"You could tell someone you're an actor in New Zealand and, chances are, you'll be laughed at," he says. "People would want to challenge you and would be cynical about the fact that you were successful, especially once I was on television.
"That's what I like about the States - they actually give respect. Sometimes there's too much given to the actors and it's kind of embarrassing when you suddenly have this tide of attention and adulation here. But at home, even if you are a 'star' [Gillies' speech marks], you're sharing your trailer with four other people, you're in the back of a makeup truck, changing your pants with Jay Laga'aia, trying to get ready for the next scene."
If an artist survives in New Zealand, says Gillies, it's because they are "tough as shit". Ask him about his trials in LA, struggling to make it in a place known for shattering thousands of dreams, and he calls it a "cakewalk" compared with his time at home.
He says he spent $25,000 training as an actor, only to be fobbed off by casting directors who refused to see him. In 2001, he moved to Sydney and experienced the same thing. Gillies is riled by this, swearing darkly. "I've devoted my whole life to doing this. See me, look at me, because I'm actually an actor. I'm not a model who opens his mouth."
After six weeks, he became disillusioned and moved to Canada, his birthplace. The first couple of months he waited tables and washed dishes before he ran out of money. "I lived on floors of ... You don't want to know where I lived."
Eventually, the work came - a pilot, a two-part mini-series, a small indie film. Then, in February, 2002, he took what little money he had and made the 28-hour drive to LA from Vancouver, "through the sleet and snow". After about a month he made a decision that could have wiped out his chances of ever meeting Dunst, and signed up to a role in a seven-year series with NBC, to be shot in South Africa.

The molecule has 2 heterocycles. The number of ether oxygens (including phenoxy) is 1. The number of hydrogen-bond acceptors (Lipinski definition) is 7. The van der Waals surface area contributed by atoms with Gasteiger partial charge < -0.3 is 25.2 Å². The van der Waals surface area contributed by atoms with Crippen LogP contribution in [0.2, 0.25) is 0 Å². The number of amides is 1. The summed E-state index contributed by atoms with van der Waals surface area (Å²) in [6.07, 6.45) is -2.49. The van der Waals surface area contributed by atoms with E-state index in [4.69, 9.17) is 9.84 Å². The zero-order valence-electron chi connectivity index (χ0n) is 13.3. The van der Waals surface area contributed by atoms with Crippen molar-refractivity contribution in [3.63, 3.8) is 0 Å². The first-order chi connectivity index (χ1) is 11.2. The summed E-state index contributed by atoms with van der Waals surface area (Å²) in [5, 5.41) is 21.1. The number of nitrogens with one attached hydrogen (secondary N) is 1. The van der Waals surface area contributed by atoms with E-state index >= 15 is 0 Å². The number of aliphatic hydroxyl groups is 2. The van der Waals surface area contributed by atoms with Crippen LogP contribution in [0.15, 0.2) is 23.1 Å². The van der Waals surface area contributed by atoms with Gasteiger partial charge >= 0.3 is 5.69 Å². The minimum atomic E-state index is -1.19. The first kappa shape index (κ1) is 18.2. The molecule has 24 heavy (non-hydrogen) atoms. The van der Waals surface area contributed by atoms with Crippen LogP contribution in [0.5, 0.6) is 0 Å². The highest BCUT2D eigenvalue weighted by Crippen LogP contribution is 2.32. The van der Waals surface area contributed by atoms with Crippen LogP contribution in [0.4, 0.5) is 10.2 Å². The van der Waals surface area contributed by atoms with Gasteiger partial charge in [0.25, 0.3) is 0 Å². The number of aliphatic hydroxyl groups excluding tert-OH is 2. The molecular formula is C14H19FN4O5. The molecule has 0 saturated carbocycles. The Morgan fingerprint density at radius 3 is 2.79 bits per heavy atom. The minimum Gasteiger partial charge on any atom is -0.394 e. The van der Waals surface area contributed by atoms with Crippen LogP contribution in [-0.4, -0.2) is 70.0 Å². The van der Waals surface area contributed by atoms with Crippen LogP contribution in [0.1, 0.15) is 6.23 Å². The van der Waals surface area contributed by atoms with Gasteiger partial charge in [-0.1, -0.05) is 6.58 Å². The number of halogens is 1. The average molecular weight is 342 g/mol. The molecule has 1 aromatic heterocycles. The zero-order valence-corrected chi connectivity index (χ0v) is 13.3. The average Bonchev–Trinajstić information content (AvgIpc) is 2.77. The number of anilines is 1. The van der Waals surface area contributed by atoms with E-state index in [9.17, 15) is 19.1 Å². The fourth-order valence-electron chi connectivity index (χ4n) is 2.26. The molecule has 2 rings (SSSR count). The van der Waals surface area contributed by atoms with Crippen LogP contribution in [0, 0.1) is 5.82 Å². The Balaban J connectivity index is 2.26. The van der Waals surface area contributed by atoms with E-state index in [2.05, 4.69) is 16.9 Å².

"You can imagine I'm kind of relieved that didn't take off," he laughs. "And you know what the big joke was? I was playing an Aussie, this real Ocker bloke. I couldn't get a [expletive] interview in Australia."
When that fell through, Gillies wasn't too worried. "I thought, 'I got that in four, five weeks - how hard could it be?' And I spent the next 12 months in LA right through into last year getting my ass kicked."
During that time he wound up in the office of producer David E. Kelley (Ally McBeal, ER), auditioned six times for a part in Crossing Jordan and was offered a part as a cockney sailor in Pirates of the Caribbean. But even that opportunity collapsed because he couldn't get the paperwork done in time.
"It was a frustrating year, 2002," he says. "But in 2003, I got two phone calls. I ran into another New Zealand actor just before it happened - Karl Urban - at an audition. And he said, 'How's it all going for you?' and I said, 'In all honesty, Karl? Shit.' I walked away, my phone went about half an hour later and I got one movie, my phone went another half an hour after that and I got another one."
The first was the lead role in Trespassing, a psychological thriller shot in New Orleans. The second was as Charlize Theron's lover in Head in the Clouds, a period film also with Penelope Cruz and Stuart Townsend.
After shooting Trespassing, Gillies auditioned and got the part in Spider-Man 2. There was just one problem. They were shooting at the same time. "To be perfectly frank I made a business decision," he says. "Because the doors I knew would open."
A woman's voice interrupts in the background and he pulls away from the phone for a moment. "You going out, baby? Okay, bye sweetheart."
"That's my girl," he says, proudly. Like the flowers in his LA garden, Gillies is just starting to bloom.
* Spider-Man 2 opens July 3.